The date: 1978
The location: Heading towards Port Klang from the Simpang Lima (though it has always been Simpang Tujuh, (1) haha) roundabout,
2 rows of three-storey shops along Jalan (2) Telok Gadong (then re-spelt as Jalan Teluk Gadung; which later was re-named as “Persiaran Raja Muda Musa”),
just after the Caltex petrol station on the left, with Jalan Jelutong separating it from Hin Hua School. The old bicycle shop was the third shop from the corner coffee shop (today they are called “restaurants”). On the other side of the bicycle shop was a car mechanic shop (In some places, it is called a garage).
The scene: I had just walked and pushed my daily mode of transport, “Hercules”; all the way from my house in Jalan Ladang, walking past La Salle School and Hin Hua School, ” to the bicycle shop. It was a good 15 minute walk. It was not my regular form of exercise. The rear tyre had a flat.
It was fashionable to have bicycles since it was all we could afford. Other than the 3-speed racing and chopper bicycles; Hercules or “the black stallion” from Raleigh of England; was the most common bike for those fresh from school and working low salaried jobs.
One of the shop’s bicycle mechanics (the guys who repaired and serviced bicycles) came to look at the bike. He probably was about 14 or 15 years old, with more oil and grease on his clothes than in their original containers. Making some conversation, I said, “pomchet!” (3); though I did not have to say anything. He could see for himself.
Without saying anything, he loosened the bolt at the rim (no quick release mechanism in those days) and dismantled the tyre from the bike. He removed the tube from the tyre and did the usual: pumped it up, put it in the water, section by section at a time, to check for air leaks which would be indicated by bubbles coming out of the tube. He found the leak moments later and marked the spot. He released all the air from the tube, wiped dry the area of the leak, sandpapered it for smoothness, applied Saba glue to that area and then sealed the hole with a small piece of rubber on top of the glue-applied area. He waited a few minutes for it to dry, then put the tube back in the tyre, fitted the tyre back on my bicycle and pumped the tyre up. It was good to go. All this in 10 minutes. Price $2.00.
While waiting for the tyre to be repaired, I peeked in the car repair “garage” next door. There she was, in all her glory, My Fair Lady, the British answer to the Ferrari and Lamborghini: the MG Midget 1100 Twin-carb, bearing the registration number BJ5324. I went in to have a look at it, It was a beautiful cabriolet sports car. It had its canvas roof down.
My bike was like that shown in Fig.1 but a souped-up version. I modified it by adding a 3-speed gear, a speedometer, a battery operated siren horn and a horn, too. It was a multi-role bike: road bike, mountain bike, downhill bike and tourer. The partial chain guard (as per the picture) always left grease stains whenever we used slacks or the local term “long pants”. This was the famous Raleigh heavy, steel bikes, not the aluminium, carbon or titanium bikes of today.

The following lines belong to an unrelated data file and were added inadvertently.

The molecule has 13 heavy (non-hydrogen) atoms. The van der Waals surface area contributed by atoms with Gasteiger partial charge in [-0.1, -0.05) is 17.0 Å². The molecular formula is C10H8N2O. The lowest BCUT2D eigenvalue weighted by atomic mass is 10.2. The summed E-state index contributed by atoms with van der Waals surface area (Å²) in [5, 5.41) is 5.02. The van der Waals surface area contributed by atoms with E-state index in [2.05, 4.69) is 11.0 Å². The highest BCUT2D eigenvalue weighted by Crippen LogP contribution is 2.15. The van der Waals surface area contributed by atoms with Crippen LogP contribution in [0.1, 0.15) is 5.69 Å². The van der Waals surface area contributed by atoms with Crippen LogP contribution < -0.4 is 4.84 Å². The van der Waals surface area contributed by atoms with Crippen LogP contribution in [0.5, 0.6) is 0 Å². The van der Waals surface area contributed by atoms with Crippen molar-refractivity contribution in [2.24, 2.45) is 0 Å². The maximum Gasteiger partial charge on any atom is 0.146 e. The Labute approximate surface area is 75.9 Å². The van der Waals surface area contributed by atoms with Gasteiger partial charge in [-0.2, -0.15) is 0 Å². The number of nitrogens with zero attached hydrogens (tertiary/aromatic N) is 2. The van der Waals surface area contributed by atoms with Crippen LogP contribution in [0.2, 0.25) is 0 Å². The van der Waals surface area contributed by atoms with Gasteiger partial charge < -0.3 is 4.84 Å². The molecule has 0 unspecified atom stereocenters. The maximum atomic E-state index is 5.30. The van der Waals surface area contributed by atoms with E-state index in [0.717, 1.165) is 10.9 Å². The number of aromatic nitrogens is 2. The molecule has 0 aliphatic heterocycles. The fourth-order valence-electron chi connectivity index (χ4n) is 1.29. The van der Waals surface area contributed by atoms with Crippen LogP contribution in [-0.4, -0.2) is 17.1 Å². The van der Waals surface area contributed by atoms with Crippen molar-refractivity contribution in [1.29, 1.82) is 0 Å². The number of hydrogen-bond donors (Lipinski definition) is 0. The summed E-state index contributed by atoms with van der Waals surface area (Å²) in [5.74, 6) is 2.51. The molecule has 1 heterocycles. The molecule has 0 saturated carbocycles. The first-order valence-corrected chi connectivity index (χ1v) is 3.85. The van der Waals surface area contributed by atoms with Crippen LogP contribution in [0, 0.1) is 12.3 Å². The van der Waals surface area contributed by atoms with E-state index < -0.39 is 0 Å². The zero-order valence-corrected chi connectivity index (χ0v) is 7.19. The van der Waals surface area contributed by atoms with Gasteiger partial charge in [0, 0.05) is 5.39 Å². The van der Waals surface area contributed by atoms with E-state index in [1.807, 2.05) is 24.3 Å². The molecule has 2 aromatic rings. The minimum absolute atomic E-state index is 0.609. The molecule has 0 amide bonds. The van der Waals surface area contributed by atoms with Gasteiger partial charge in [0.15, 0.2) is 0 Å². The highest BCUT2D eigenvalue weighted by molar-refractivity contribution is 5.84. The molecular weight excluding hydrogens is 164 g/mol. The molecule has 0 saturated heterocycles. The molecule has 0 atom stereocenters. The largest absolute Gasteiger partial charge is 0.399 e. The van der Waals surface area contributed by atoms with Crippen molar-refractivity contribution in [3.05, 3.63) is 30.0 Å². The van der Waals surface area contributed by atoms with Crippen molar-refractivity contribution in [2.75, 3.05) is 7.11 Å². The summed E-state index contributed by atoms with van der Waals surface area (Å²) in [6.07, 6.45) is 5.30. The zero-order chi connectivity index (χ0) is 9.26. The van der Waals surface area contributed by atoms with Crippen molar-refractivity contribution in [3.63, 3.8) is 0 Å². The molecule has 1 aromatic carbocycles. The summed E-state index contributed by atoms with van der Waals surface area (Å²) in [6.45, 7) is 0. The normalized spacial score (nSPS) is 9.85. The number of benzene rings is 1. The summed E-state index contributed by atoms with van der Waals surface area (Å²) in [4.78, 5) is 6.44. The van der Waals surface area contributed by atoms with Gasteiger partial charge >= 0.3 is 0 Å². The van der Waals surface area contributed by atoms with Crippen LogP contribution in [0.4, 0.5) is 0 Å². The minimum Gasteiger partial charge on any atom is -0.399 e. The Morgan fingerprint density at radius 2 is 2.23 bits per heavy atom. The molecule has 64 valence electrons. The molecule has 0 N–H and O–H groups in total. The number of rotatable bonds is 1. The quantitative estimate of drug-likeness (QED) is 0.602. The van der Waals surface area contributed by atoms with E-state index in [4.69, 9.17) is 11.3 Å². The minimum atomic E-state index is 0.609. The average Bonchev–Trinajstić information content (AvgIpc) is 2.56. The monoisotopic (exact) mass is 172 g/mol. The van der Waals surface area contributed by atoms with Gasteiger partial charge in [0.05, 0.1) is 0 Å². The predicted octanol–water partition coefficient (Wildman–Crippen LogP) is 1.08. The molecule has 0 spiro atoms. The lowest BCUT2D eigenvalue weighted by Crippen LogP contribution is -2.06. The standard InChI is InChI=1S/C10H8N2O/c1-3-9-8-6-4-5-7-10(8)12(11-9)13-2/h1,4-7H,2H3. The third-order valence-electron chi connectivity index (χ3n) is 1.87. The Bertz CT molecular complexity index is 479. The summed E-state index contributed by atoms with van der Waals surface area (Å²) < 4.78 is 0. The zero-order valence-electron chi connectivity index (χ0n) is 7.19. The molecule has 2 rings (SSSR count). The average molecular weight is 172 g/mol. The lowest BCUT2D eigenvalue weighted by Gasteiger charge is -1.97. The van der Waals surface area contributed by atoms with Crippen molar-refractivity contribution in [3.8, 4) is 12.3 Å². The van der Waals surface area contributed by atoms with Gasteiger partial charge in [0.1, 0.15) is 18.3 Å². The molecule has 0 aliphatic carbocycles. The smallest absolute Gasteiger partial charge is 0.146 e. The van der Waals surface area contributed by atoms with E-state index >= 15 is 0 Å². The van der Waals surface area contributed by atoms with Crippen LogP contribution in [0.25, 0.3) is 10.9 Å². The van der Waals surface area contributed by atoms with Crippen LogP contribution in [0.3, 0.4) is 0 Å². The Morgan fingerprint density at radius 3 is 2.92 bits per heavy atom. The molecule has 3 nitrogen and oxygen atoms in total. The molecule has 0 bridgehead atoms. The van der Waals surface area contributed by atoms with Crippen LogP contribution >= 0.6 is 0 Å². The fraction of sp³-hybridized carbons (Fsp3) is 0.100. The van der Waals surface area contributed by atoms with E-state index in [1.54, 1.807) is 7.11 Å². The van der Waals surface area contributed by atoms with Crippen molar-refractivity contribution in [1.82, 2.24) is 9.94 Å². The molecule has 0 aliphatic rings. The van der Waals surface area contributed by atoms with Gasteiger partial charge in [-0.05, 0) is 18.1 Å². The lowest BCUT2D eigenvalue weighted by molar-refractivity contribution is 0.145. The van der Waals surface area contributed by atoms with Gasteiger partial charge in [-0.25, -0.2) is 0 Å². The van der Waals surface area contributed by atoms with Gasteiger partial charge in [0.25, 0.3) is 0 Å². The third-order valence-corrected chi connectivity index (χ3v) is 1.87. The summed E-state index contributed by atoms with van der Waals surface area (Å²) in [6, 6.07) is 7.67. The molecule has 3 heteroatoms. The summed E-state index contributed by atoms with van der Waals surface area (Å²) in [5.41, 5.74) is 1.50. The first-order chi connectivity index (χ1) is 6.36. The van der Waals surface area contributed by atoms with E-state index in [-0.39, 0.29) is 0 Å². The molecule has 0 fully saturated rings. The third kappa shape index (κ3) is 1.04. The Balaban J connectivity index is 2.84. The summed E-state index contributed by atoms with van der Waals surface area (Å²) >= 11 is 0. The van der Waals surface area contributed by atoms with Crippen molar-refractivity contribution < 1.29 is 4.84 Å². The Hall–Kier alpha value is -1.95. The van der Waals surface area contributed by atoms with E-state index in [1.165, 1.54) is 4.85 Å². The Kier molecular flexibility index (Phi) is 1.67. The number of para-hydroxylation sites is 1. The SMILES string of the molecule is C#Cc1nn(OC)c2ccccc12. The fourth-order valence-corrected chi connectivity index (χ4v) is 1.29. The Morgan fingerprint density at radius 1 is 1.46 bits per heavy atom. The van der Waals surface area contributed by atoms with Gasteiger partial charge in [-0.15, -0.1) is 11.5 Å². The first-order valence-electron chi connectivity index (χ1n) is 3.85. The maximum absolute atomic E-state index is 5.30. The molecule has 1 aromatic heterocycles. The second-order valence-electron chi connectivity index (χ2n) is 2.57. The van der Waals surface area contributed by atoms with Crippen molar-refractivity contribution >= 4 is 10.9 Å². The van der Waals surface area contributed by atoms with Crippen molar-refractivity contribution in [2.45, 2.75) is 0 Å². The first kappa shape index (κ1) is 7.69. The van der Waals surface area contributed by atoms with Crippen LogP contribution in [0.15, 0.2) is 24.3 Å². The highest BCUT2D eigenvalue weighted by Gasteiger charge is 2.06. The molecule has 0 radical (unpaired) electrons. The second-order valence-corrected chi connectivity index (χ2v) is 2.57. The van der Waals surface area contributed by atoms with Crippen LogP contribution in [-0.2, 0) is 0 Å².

The Black Steed was my everyday personal mode of transport, dating back from La Salle School Klang days. Other than going swimming everyday to the Mariner’s Club in Port Klang; I used to roller-skate at the skating rink near the Royal Klang Club, which was just next to the Sultan of Selangor’s palace. I used to rock it on the skates, a speedster. A group of us guys, including my brothers Nigel and Terence; were regular skaters. After roller-skating, we would end up at our favourite rock shop (coffee shop) in Palm Grove for super-chilled coca-cola with ice(a thirst quencher. It’s the real thing), char kuey teow, wanton mee and snacks. There were two coffee shops in that single row of shops. We frequented the coffee shop in the middle.
Many people had the Hercules bicycle. There were other brands of this type of black bicycle those days but everyone referred to it as the “Hercules”. I rode in the palm oil and rubber estates, the nearby hills, towns and even cycled 30 kilometers all the way to Petaling Jaya (PJ) and back for the fun of it. It was quite a feat. The ride to PJ was without the knowledge of dad & mum, until years later when it was accidentally blurted out in a conversation. Fun days.
Please share your fun experiences you had in your young-er days.
“The young ones, darling we’re the young ones. And the young ones, shouldn’t be afraid…. Once in every lifetime, comes a time like this” – Sir Cliff Richard.
- “Simpang” is the Malay word for “intersection”. “Lima” and “Tujuh” are also word meaning “five” and “seven”respectively..
- “Jalan” is the Malay word for road in this context, followed by the name of the road.
- “Pomchet” is a misspelt Malay word meaning “puncture”.